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I'm a first year PhD student in Microelectronics. I started my PhD because I was interested in the idea of Neuromorphic engineering, but I've been so confused lately.

The problem is that neither my supervisor nor my colleagues in the group has that enthusiasm or experience in this area, and my supervisor has been suggesting I use the hardcore solid-state circuit techniques to do the neuromorphic stuff (as he's good at circuit design). I feel like I'm stuck in the middle. My supervisor can hardly provide good ideas to my project (while he can do so to his other students, as they are doing the pure circuit stuff), and I feel I'm doing the neuromorphic engineering in a wrong way...

Should I change my direction to what my supervisor's good at? I don't know where to put my efforts right now (circuit or neuromorphic engineering).

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    How did you end up in a lab that does not do what you are interested in?
    – Bryan Krause
    Mar 20 at 22:49
  • @BryanKrause I'd say I regret not finding out sooner. Our team claims to be doing neuromorphic stuff, but they aren't - at least not the kind I thought of.
    – Jack Black
    Mar 20 at 23:02
  • If you think you have your future in what your professor is suggesting go for it. Otherwise, I strongly suggest you change the lab if you are not doing what you want to do in your research before it becomes too late. Changing PhD in the first year is a lot easier than later years. Mar 21 at 0:49

2 Answers 2

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You have two options and probably only one of them will work for you. But there are people who can deal with either one.

The first option is to decide that you are on your own and are essentially an independent researcher. Get buy-in from your supervisor that they think this is a path to success. Perhaps you can use outside discussions with others to firm up ideas. Perhaps the supervisor can suggest some people. Some people are able to handle this as long as the university agrees and can fairly evaluate your results. There are places, I think, where this is the normal path.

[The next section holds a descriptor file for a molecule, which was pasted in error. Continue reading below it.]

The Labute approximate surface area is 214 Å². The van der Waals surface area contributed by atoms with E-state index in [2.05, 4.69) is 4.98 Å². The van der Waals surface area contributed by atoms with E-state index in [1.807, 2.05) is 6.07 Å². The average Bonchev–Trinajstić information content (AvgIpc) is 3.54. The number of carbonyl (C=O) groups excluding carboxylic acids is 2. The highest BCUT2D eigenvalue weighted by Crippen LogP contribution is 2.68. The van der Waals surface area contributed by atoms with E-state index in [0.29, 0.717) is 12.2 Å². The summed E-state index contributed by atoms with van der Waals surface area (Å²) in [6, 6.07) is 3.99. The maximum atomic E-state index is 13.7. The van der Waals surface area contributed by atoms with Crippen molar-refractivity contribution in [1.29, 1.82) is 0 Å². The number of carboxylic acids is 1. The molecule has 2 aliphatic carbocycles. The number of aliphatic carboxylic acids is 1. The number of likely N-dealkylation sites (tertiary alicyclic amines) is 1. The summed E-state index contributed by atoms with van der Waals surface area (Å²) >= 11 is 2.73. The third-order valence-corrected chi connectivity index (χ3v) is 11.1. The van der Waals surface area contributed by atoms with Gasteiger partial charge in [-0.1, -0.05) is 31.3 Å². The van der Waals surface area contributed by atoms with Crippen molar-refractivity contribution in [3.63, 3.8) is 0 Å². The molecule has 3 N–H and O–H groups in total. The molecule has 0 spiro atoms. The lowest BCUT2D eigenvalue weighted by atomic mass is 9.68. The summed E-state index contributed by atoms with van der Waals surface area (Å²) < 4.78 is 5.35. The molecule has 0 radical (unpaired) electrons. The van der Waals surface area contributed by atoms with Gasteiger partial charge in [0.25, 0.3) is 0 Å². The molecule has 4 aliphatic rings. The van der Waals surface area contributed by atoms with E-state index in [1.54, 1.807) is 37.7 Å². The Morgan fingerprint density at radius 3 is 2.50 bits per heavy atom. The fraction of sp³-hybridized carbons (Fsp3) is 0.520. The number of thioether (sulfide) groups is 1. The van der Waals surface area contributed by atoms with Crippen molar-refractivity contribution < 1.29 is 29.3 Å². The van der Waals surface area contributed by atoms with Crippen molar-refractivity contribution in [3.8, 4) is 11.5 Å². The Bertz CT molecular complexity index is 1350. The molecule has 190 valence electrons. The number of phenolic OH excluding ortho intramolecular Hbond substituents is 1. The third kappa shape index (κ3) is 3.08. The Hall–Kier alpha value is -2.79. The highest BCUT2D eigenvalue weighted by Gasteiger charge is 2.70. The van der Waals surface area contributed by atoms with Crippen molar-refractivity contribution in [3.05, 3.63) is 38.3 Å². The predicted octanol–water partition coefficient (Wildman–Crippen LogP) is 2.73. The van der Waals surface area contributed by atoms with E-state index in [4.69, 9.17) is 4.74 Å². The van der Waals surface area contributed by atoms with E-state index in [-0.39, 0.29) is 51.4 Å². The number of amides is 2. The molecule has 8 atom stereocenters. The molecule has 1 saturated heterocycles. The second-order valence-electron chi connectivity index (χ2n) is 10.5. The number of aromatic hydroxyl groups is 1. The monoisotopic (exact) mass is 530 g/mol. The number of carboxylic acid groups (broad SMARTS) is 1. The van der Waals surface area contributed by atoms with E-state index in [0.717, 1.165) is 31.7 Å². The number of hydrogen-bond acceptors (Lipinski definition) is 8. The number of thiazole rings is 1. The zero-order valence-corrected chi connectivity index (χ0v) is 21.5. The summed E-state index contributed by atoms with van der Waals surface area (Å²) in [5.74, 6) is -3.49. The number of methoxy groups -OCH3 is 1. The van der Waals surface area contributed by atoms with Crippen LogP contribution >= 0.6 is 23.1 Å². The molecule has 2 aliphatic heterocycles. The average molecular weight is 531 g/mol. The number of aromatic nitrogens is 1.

The other is to change your research in the short term so that you are a better fit for the supervisor's abilities. This is probably the more common path (many places). You can change research direction once you have the doctorate and some stable position. You can "tinker" in off moments with your desired project, keeping a few notes, while you devote main energy to the project that the supervisor can deal with.

Either of these can be frustrating, depending on the individual. But think long term about your career, not short term. Some things can wait, but find that "acceptable" path. But keeping a "future research" notebook is a valuable thing for any researcher. If you keep one, review it periodically and update it when the opportunity arises.

Don't let the perfect be the enemy of the good.


I haven't yet mentioned the third possibility which is to find a different supervisor, maybe at a different university. This might be less frustrating, but is expensive in time.

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Find A New Supervisor

Or at least seriously investigate that route. As Buffy says, it can be expensive in time. But it can also be expensive to spend two and a half years researching something you really don't like or feel passion for, only to end up burnt out and hating the very act of research.

This doesn't need to be a contentious thing, either. You look around your department, see who else might be doing research closer to interests, and have a few informal and confidential conversations. See where it goes.

Get Committee Members Closer To Your Interests

If for some reason that approach isn't viable (maybe there are no researchers at your institution doing what you're interested in, or they're all full up on students) maybe you can formulate your committee in such a way that it balances your interests with your supervisor's interests. (Remember, there is usually an outside member on a committee.)

This doesn't need to be contentious, either.

Nothing you've said so far indicates that you're having any sort of personality conflict with your supervisor, or that there is any animosity between you. Your know this person-- do you think they will react well to a conversation where the thrust is, "Professor X, I really want to bring my research closer in line with neuromorphic engineering, and I think it might be smart to get one or two people on my committee who specialize in that-- do you have any suggestions?"

Your supervisor should be both willing and able to advise and assist you with this.

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    Instead of replacing the supervisor completely, he could also talk to him about adding a new supervisor if it makes sense. Here in Portugal, we can have more than one supervisor in the PhD. I assume it's the same elsewhere. Mar 21 at 10:01

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